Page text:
I ended up ordering a 500W one from eBay. Now it will be a race to see if it gets here before my new 1340GT.....
 

arvidj

Active User
H-M Supporter - Gold Member ($25)
Joined
Oct 6, 2011
Messages
245
Likes
22
#9
Mark,

Thanks very much. That is 'the chart(s)' I have been looking for but have never been able to find!!

Arvid
 

JimFouch

New Member
Registered
Joined
Dec 6, 2015
Messages
26
Likes
36
#10
So with my PM1340GT on it's way to Matt in Pittsburgh, I'm starting to get some things in place so when I pick it up 2nd or 3rd week in August, I have some parts already to go on it.

Seeing this talk of upgrading the 3PH motor from stock I took a gamble and bought one of the E467 talked about on another thread. I think I got a pretty decent deal. It's NOS. Got it for $226 shipped. I think there are some suppliers selling them for like $385+shipping.

I know there are a ton of features that can be programmed on the WJ200 to control how it run/stop the motor. Is there a way for it to be programmed to stop the chuck in the same spot each time? I'm guessing no. There was some talk of an encoder on the motor shaft to control speed, but even if that were possible, you would never know how that relates to the chuck position because of all the different gear ratios.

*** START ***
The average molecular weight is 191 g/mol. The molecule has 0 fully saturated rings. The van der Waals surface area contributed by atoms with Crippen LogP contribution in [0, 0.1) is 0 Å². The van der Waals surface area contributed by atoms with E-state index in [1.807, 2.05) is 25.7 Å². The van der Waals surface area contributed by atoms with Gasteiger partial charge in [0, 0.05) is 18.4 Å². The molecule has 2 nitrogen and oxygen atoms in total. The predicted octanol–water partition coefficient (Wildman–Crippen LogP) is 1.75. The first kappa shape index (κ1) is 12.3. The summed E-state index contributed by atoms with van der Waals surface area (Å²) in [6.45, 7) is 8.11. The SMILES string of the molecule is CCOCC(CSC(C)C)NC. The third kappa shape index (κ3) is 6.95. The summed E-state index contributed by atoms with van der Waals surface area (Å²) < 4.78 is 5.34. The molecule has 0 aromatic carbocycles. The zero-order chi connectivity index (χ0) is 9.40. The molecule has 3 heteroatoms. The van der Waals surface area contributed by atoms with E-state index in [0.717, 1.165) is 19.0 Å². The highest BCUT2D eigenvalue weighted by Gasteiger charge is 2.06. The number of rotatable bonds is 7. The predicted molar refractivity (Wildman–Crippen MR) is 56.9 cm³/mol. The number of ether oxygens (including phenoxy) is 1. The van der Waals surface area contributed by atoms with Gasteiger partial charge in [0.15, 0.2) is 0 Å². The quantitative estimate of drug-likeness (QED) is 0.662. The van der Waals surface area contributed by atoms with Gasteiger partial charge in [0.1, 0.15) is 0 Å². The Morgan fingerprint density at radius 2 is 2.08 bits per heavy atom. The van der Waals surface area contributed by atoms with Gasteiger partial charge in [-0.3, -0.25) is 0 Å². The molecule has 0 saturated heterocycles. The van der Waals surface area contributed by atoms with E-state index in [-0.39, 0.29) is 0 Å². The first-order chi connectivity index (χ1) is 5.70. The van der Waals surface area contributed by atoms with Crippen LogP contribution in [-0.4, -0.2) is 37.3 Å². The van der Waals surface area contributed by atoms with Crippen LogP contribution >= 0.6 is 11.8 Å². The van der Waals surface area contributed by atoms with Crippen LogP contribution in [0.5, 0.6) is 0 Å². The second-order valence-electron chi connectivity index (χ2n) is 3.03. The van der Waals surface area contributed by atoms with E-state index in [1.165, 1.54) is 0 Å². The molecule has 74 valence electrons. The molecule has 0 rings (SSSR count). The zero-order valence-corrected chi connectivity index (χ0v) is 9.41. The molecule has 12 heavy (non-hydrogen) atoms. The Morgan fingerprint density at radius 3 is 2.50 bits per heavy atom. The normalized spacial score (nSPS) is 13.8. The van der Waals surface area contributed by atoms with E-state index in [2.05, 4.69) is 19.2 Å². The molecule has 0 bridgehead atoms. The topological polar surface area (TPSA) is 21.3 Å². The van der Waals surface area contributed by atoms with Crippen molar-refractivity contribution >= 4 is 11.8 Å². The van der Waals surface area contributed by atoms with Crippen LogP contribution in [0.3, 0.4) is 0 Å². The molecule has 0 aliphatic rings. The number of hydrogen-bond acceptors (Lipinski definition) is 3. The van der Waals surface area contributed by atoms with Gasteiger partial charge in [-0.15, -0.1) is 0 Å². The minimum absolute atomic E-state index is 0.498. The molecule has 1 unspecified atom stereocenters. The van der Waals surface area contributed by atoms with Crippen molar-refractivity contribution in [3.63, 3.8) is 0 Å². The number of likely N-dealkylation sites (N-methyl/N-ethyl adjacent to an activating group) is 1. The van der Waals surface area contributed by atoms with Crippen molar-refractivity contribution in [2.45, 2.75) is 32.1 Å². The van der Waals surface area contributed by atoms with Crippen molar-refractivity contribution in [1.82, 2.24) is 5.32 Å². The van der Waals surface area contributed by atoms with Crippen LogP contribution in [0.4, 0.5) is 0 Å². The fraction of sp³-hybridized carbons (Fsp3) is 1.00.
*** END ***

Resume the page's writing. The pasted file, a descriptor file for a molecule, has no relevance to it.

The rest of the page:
I'm wondering if it would be possible to place a magnet on the chuck and have a microcontroller jog the motor until it has reached a hall-effect sensor and the desired stop point. This will allow the chuck key to always be accessible. I know it would be some extra electronics, but nothing I couldn't figure out.

I'm already planning on using the input from the hall-effect sensor for an RPM display I have planned.

I'm new to working with a lathe, but having to rotate the chuck to find the key most every time I stop seems to be an inefficiency that could be resolved.

I love hacking machines and making them better.....
 

mksj

Active User
H-M Supporter - Gold Member ($25)
Joined
Jun 12, 2014
Messages
1,923
Likes
2,340
#11
I'm new to working with a lathe, but having to rotate the chuck to find the key most every time I stop seems to be an inefficiency that could be resolved.
Most chucks have either 2 or 3 key chuck pinions, so really not an issue. The chuck rotates easily or bump with the jog. Probably one of the most common requests I get for VFD control systems is for a Joystick Jog, so a very quick way to bump the chuck or turning to a specific spot. A proximity sensor stop used with a VFD will give you pretty much the same exact stopping/chuck position if threading and not disengaging the half nut.
http://www.hobby-machinist.com/thre...ding-with-a-proximity-stop.45977/#post-391715

The Marathon E467 should work very well and give a little better motor control, but the stock PM1340GT 3 phase motor is very good also. That is a very good price on the one your purchased. The E467 (and stock motor) should easily max out at 90Hz maintaining full Hp. Although Torque drops off above the motor's base frequency, the torque at the spindle would be the same as a 60Hz motor when you take into account the mechanical gearing ratio.
Mark
 

qualitymachinetools

Active User
H-M Supporter - Gold Member ($25)
Joined
Mar 22, 2013
Messages
347
Likes
374
#12
Great information as always mksj!!!!!!!
 

chocadile

New Member
Registered
Joined
Aug 9, 2016
Messages
25
Likes